Tcha Limberger: Gypsy In The Footsteps Of Bela Bartok

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Tcha Limberger returned the priceless favor handsomely. "About the music I intend to lay," he said, "to start off with, this music deserves to be re-appreciated in its essential form and for that reason I don't intend to create a new style immediately. It should again be played by musicians who really want to play it. Of course, we will not try to sound like a Gypsy band out of 1920, but also we will not play current versions either. I would like to bring these elements together that made me want to study this music that still inspires me, even when it seems to be dead already."

And then Tcha Limberger proceeded to bring all this Magyar Nota back to life. In his glorious high and lonesome slow, andante passages, he recalled the elemental sadness of a lonely life and in the brisk passages played at a giddying pace, his prima violin captures the bright excitement and dance of a people with a robust yen for living in the glory of the sun.

"Bura Termett Ido," that exquisite ancient work, appears to have taken a leaf from Koen de Cauter's book on Terug, the Guido Gezelle album, in that it creates the noir mood around the seeming disappearance of a way of Hungarian life. It also sets the perfect tone for the manner in which the rest of the repertoire of the region is played—in a powerful unison of strings and clarinet, with the only percussive element being the melodic percussion of the cimbalom, an instrument closely related to the Persian santour and the medieval English zither. Limberger is outstanding throughout. His playing is sensitive and yet carries regal authority as he bends and flutters notes, swirling in brilliant flashes in upper and lower registers. In his playing a whole era of the proud musicianship of ancestral greatness comes to life.

The command of his Gypsy Orchestra is complete. In Olah Norbert's bracs (derived from the Italian, braccio, meaning "arm") is bowed in unison and the density of his textural playing and the multiplicity of the notes he plays make up make up more than half the orchestra. Ruszo Istvan's violin provides brave support to the instruments in this register. Szegfu Karoly's cello adds brilliant counterpoint throughout, never interfering with the lead, or primas voice of Limberger. Csikos Vilmos' double-bass plays in darting arco con brio movements throughout, adding a dark, rich color to the rest of the strings. Faher Istvan's cimbalom adds percussive color to the music, his notes gently rising barely above and receding below the melody. Lukacs Csaba's clarinet darts in and out of the melody, adding brilliant flashes of singular personality and brilliant color to the repertoire.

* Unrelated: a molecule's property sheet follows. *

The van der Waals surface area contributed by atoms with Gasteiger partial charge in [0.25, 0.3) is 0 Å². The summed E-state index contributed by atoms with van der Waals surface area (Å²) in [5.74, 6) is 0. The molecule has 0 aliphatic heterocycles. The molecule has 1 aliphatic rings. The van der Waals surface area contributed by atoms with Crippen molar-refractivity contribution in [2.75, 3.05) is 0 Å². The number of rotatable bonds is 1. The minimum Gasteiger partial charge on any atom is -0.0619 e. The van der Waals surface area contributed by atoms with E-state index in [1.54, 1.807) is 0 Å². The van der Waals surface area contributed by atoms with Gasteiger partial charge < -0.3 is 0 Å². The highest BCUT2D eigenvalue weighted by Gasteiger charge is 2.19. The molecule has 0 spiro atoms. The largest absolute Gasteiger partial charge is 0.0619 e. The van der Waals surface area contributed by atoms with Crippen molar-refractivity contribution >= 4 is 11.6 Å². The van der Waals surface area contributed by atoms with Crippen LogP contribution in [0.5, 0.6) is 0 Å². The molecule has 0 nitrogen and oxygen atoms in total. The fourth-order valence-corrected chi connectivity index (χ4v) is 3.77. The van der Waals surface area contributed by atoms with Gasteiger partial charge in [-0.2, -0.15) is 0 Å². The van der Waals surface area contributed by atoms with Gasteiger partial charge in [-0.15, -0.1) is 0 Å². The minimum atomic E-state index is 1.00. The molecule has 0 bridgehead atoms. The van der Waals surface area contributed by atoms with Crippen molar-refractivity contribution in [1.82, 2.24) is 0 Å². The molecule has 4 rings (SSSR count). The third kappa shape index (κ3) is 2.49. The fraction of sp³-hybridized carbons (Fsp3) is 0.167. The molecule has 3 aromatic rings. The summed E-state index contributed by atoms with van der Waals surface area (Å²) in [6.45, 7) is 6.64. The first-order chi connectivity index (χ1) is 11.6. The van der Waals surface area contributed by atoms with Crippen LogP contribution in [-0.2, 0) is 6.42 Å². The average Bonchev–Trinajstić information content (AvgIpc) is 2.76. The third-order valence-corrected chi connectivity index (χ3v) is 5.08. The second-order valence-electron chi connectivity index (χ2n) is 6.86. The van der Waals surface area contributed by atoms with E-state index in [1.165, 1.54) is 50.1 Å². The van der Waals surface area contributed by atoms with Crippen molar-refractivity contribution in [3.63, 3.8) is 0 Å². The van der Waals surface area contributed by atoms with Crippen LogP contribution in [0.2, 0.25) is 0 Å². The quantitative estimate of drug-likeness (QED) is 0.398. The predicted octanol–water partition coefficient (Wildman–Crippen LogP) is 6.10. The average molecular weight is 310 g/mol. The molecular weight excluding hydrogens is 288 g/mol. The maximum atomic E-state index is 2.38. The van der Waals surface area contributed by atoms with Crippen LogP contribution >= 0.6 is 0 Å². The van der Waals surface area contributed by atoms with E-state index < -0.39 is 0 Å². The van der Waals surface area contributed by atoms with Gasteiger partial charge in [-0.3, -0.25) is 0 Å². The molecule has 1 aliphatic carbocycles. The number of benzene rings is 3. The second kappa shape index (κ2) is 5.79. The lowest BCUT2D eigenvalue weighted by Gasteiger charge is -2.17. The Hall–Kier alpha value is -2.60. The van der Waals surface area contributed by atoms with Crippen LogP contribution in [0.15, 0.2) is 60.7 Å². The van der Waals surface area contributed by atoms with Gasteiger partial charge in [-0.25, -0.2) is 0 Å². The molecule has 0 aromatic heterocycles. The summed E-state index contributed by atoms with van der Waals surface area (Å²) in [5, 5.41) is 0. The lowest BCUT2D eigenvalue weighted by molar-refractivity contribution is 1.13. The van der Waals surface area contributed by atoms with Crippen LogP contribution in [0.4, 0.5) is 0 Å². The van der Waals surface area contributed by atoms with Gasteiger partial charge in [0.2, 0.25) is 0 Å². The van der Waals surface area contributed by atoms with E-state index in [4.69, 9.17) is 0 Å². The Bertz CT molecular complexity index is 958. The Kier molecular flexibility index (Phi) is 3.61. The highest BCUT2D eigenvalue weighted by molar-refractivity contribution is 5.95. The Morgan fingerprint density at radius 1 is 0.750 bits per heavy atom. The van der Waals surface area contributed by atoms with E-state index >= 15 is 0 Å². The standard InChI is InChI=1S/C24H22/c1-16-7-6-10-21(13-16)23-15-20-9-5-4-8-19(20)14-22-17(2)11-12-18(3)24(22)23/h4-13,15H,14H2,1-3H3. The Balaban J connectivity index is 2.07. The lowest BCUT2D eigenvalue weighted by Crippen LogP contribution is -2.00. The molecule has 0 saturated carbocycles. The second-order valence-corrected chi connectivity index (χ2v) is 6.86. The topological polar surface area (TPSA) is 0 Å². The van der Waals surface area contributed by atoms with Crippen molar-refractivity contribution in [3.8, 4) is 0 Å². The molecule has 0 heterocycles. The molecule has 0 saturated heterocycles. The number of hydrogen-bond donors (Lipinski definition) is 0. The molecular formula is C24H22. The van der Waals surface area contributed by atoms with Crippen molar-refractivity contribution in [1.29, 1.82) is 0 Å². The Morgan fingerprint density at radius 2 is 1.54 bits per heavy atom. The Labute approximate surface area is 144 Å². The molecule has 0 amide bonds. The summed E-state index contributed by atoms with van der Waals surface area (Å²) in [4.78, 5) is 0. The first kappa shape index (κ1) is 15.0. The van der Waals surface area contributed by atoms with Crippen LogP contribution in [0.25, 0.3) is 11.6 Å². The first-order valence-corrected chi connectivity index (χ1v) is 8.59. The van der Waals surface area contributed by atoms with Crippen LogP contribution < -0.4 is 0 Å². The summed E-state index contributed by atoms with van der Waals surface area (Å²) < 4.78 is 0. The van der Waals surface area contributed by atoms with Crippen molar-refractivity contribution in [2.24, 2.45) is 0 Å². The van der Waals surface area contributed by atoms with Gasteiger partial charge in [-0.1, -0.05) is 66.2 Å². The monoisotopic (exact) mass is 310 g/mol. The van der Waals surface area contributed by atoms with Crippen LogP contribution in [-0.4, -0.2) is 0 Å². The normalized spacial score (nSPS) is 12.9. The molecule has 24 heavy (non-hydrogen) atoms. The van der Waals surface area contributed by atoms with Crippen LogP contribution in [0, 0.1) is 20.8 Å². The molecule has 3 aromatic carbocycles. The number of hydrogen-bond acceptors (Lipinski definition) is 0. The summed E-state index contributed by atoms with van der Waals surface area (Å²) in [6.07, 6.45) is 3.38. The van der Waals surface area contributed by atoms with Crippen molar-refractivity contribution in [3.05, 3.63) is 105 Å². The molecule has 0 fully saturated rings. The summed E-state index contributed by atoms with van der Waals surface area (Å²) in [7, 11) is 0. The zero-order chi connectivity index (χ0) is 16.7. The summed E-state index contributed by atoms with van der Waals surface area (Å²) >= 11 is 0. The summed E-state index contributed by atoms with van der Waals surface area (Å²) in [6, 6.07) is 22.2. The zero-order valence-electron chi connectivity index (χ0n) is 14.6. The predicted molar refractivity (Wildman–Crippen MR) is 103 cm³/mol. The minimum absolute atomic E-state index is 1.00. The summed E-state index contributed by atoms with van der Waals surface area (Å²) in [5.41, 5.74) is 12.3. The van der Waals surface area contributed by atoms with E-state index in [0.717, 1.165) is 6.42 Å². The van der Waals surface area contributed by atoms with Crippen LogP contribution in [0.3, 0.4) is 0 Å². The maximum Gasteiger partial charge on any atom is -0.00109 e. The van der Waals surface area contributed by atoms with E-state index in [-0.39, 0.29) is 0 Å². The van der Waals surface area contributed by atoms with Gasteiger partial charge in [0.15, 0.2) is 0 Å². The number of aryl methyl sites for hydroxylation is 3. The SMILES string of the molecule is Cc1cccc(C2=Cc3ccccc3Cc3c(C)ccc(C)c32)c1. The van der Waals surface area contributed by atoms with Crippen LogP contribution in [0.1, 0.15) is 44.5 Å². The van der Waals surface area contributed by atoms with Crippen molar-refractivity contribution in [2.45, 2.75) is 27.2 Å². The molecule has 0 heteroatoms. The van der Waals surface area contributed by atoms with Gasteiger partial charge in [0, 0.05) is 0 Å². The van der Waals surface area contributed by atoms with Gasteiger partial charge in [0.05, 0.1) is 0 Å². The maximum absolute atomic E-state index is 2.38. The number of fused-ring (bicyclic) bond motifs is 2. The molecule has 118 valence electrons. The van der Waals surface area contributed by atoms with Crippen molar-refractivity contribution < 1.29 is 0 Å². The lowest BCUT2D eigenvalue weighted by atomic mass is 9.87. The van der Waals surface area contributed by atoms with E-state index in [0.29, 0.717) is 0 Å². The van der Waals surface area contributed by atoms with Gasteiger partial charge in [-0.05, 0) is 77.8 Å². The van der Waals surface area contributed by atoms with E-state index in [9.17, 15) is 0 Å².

Tcha Limberger turns Nota on its head here as traditionally most of the singing was by non-Gypsy people. Here, however, he combines the typical rubato playing with precision vocals—extremely hard to weave in to at precise points when the melody is so seductive and fluid. And, of course, his violin work conjures vivid images of Paganini. So in many respects, Limberger returned Hungarian folk music to its roots, despite playing in the Magyar Nota idiom, he purified it's folk melodies that were seemingly lost to time when Bartók and Kodaly came across it, much to their own consternation.

Bartók with Wings

So, like Bartók and Kodaly, Tcha Limberger—despite a brilliant project that brought to life music thought by many to be dead—also found that the existing literature of this Magyar Nota, although related to folklore, was not true to its (folkloric) origins. On the other hand, a higher level of poetic mastery existed in a much older form of Gypsy folk music at the heart of the Romany Nation. This drew him to plunge deeper into the world of folk song—a journey made with such great depth only by Bartók and Kodaly before him. This world he found, almost untouched by time, located in the Kalotaszegi region of Transylvania, in Romania.

"When I told my young Hungarian friends," he says in notes as his expedition proceeds deeper into the Carpathian region, "that I wanted to learn about it (Magyar Nota) they strongly suggested listening to and learning the much cooler, nicer and really great traditional music from Transylvania—a style that was definitely considered to be Hungarian folklore... Listening to this music, which generally doesn't play many other styles, it seems more alive and much deeper. Another very nice discovery for me was that the musicians here are much more willing to play at any time of day and I was lucky to be accepted as one of them, by all those musicians I liked most."

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